Are you too stupid to fly?

There are two ways of looking at Allen Nesbitt’s case: We can blame the airline for what went wrong — or we can blame the traveler.

Either way, this case is unfixable, for reasons that will soon become apparent.
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Hiking fees for the holidays? Nice spirit, Spirit

If you’re flying on either Spirit Airlines or Frontier Airlines over the holidays, get ready to fork over some additional cash for checked and carry-on luggage.

Both Spirit and Frontier already operate on a different type of pricing scheme than most other airlines. They claim to offer rock-bottom prices on their flights, but make up the difference by nickel-and-diming their customers for just about everything else.
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Should airlines waive their change fees for military families?

Joyce Marrero / Shutterstock.com
Joyce Marrero / Shutterstock.com
Pam Brys’ son, Thomas, is an Aviation Maintenance
Administrationman 2nd Class, stationed on the USS Nimitz. After being deployed to Syria for more than a year, Thomas’ ship received orders to return to the States on a different date than expected.

When the ship stops in San Diego, the families of the sailors will get to join their loved ones until it docks in Everett, Washington. Come January, Petty Officer Brys will be heading to Japan to serve three years of land duty.
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When airlines misread passport rules, who pays?

Question: My husband and I were scheduled to take a Spirit Airlines flight from Fort Lauderdale, Fla., to San Jose, Costa Rica. The afternoon before my flight, my dog chewed a corner off the front page of my husband’s passport and we were concerned about having proper documentation.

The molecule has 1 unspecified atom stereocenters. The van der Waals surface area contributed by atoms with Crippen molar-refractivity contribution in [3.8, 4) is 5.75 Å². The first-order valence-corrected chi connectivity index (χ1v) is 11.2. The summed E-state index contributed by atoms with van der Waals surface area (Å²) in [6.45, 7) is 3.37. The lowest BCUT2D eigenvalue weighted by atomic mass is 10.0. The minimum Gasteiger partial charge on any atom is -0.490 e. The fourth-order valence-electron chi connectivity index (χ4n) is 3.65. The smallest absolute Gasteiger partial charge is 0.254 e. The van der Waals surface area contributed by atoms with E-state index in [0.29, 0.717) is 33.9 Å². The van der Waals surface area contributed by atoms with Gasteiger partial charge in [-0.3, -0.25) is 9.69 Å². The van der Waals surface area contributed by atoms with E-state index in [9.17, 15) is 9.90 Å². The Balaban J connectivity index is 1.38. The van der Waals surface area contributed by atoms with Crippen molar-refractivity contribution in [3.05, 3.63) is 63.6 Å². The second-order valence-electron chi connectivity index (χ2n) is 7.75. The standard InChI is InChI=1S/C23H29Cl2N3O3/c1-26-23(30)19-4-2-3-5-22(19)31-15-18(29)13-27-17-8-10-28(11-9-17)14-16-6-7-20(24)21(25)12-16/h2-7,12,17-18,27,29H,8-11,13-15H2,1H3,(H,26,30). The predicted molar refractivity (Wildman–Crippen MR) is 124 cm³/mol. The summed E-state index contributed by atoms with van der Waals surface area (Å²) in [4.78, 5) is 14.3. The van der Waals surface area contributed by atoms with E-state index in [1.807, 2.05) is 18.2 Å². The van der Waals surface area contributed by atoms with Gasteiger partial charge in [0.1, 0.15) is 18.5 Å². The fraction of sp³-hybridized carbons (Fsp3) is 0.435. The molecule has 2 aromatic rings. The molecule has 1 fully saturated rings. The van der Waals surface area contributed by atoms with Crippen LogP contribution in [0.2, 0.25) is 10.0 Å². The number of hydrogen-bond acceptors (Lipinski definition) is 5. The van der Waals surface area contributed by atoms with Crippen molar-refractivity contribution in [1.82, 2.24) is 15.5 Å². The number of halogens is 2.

We arrived at the airport almost three hours early in order to have enough time to ask a ticket agent. He seemed seasoned and professional, and he assured us that there would be no problem with the passport, as the number could still be manually inputted.
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Spirit’s Baldanza: “We don’t force customers to pay for services they don’t want or need”

Spirit's Ben Baldanza. / Photo courtesy Spirit.
Spirit Airlines is at it again — first denying a dying war veteran a ticket refund, then announcing it would raise its fee for carrying a bag on its flight to $100. Passengers are outraged. A Facebook petition to boycott the carrier is gaining momentum.

At a time like this, I like to hand the mike over to Ben Baldanza, the airline’s CEO. I did this morning, but his handlers said he couldn’t answer my questions by phone. Here’s a transcript of our awkward email interview.
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Spirit contacts revealed: addresses, phone numbers for five people who can help

Spirit Airlines’ customer department may have all but shut down, but its employees still got spirit.

Airline insiders, upset that their employer has more or less shuttered its call center, have taken it upon themselves to send me the names, numbers and e-mail addresses of the Spirit employees who can help you.

We’ve been here before, folks. This is a bad sign for Spirit. A very bad sign.

I’m not surprised it’s come to this. Check out Spirit’s organizational chart. See any positions dedicated to customer service? Neither do I.

So who are you gonna call? Here are a few people who might be able to help:

Jeff Carlson, vice president of flight operations
(954) 447-7941

Greg Kappen, senior director of flight operations
(954) 628-4856

Patsy Carlin, senior director, inflight & talent acquisition
(954) 447-7922

Heather Harvey, customer service manager

Note: Heather’s direct line is (954) 447-7957. If you get through to the phone tree, the transfer extension is 4957.

Denise Masella, executive assistant to Ben Baldanza

Ben Baldanza, chief executive (he is known to read his messages from time to time)

Keep in mind that e-mail addresses and phone numbers change quickly at Spirit. I would expect these addresses to be “revised” soon so that you can’t get through to the airline. But until then, these people might be able to do something for you.